Global Economic Growth to Rebound in 2021; Dynamics for Post COVID-19 Frontiers


Following the mid March outlook on the COVID-19 health and economic crisis, J.P. Morgan has released more detailed analyses concerning the global economic growth.

The uncertain path and implications of the COVID-19 virus and the yet unknown impact of unprecedented global monetary and fiscal policy responses to the pandemic have resulted in an extremely wide range of economic expectations. Most likely reality will unfold between the best- and worst-case scenarios.

In a nutshell, economists expect a Q2 plunge in economic activity with a rebound in late 2020, followed by roughly trend-line global growth in 2021.

The expectations rest on an extrapolation of the general contours of the COVID-19 epidemic and its related economic experience to-date, along with the belief that global monetary and fiscal policy have been and will continue to be robust as well as supportive.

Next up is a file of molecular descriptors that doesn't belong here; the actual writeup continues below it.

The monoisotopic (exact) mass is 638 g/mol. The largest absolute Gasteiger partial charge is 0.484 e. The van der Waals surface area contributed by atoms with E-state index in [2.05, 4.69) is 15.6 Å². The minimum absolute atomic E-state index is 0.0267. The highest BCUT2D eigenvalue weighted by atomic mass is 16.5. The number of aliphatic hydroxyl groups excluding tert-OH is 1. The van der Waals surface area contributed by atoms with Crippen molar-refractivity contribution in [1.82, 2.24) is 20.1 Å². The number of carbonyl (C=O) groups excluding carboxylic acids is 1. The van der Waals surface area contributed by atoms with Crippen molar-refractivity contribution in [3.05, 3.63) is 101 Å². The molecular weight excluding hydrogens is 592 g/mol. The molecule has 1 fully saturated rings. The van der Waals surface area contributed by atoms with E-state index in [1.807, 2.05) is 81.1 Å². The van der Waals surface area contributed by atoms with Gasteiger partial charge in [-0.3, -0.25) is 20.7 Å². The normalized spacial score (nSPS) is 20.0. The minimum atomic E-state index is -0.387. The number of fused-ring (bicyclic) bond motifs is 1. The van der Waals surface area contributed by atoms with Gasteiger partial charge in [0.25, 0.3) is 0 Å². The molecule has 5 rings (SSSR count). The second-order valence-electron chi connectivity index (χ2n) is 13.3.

The most globally exposed equity markets are unlikely to fall significantly below levels seen in March. For a number of asset classes, any further material weaknesses could be viewed as buying opportunities.

Technology, health care, financials, extended credit, China and Asia equity are viewed as some of the potential beneficiaries of the environment ahead. 

Pandemic and policy impact uncertainty allows for a wide range of outcomes

Visibility on the future of the global economy is cloudy at best. U.S. and European COVID-19 infection rates have not yet peaked. So, the full economic impact of the virus remains unclear. On the positive side, it is impossible to quantify the extent to which unprecedented monetary and fiscal policy responses can bend the economic trajectory. The result is a range of available forecasts that extends from a deep recession to full recovery within the next 12 months.

Still, economic extremes seem unlikely. Instead, investments analysts anticipate a late-2020 rebound followed by roughly trend-line global growth in 2021. The massive stimulus being injected into the global economy may provide a positive growth kicker in 2021 and beyond. This is based on the outcome from the prolonged impact of stimulus programs put in place as a response to the great financial crisis.